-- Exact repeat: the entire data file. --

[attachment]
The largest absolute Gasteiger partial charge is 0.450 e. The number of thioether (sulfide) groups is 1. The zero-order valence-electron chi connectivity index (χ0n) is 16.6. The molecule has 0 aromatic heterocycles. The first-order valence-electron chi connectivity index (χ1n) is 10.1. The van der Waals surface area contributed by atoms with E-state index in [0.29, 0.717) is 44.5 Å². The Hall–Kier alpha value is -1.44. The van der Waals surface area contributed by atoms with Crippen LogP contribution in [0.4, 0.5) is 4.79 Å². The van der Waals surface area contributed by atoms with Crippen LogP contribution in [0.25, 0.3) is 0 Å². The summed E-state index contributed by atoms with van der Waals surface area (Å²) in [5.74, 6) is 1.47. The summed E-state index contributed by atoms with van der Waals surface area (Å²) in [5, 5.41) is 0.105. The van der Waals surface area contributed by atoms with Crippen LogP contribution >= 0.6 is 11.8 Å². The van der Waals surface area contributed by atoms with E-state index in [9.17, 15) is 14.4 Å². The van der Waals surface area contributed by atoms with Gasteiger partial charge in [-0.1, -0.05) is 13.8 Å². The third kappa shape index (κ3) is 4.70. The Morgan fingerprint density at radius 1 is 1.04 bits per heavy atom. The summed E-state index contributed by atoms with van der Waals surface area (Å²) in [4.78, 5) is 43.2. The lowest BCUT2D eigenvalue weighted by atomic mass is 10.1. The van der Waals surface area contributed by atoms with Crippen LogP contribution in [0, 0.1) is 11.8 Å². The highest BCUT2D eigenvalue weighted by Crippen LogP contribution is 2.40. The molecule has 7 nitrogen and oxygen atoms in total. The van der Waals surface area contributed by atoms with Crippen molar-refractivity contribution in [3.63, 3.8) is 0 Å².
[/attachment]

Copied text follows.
The largest absolute Gasteiger partial charge is 0.450 e. The number of thioether (sulfide) groups is 1. The zero-order valence-electron chi connectivity index (χ0n) is 16.6. The molecule has 0 aromatic heterocycles. The first-order valence-electron chi connectivity index (χ1n) is 10.1. The van der Waals surface area contributed by atoms with E-state index in [0.29, 0.717) is 44.5 Å². The Hall–Kier alpha value is -1.44. The van der Waals surface area contributed by atoms with Crippen LogP contribution in [0.4, 0.5) is 4.79 Å². The van der Waals surface area contributed by atoms with Crippen LogP contribution in [0.25, 0.3) is 0 Å². The summed E-state index contributed by atoms with van der Waals surface area (Å²) in [5.74, 6) is 1.47. The summed E-state index contributed by atoms with van der Waals surface area (Å²) in [5, 5.41) is 0.105. The van der Waals surface area contributed by atoms with Crippen LogP contribution >= 0.6 is 11.8 Å². The van der Waals surface area contributed by atoms with E-state index in [9.17, 15) is 14.4 Å². The van der Waals surface area contributed by atoms with Gasteiger partial charge in [-0.1, -0.05) is 13.8 Å². The third kappa shape index (κ3) is 4.70. The Morgan fingerprint density at radius 1 is 1.04 bits per heavy atom. The summed E-state index contributed by atoms with van der Waals surface area (Å²) in [4.78, 5) is 43.2. The lowest BCUT2D eigenvalue weighted by atomic mass is 10.1. The van der Waals surface area contributed by atoms with Crippen LogP contribution in [0, 0.1) is 11.8 Å². The highest BCUT2D eigenvalue weighted by Crippen LogP contribution is 2.40. The molecule has 7 nitrogen and oxygen atoms in total. The van der Waals surface area contributed by atoms with Crippen molar-refractivity contribution in [3.63, 3.8) is 0 Å².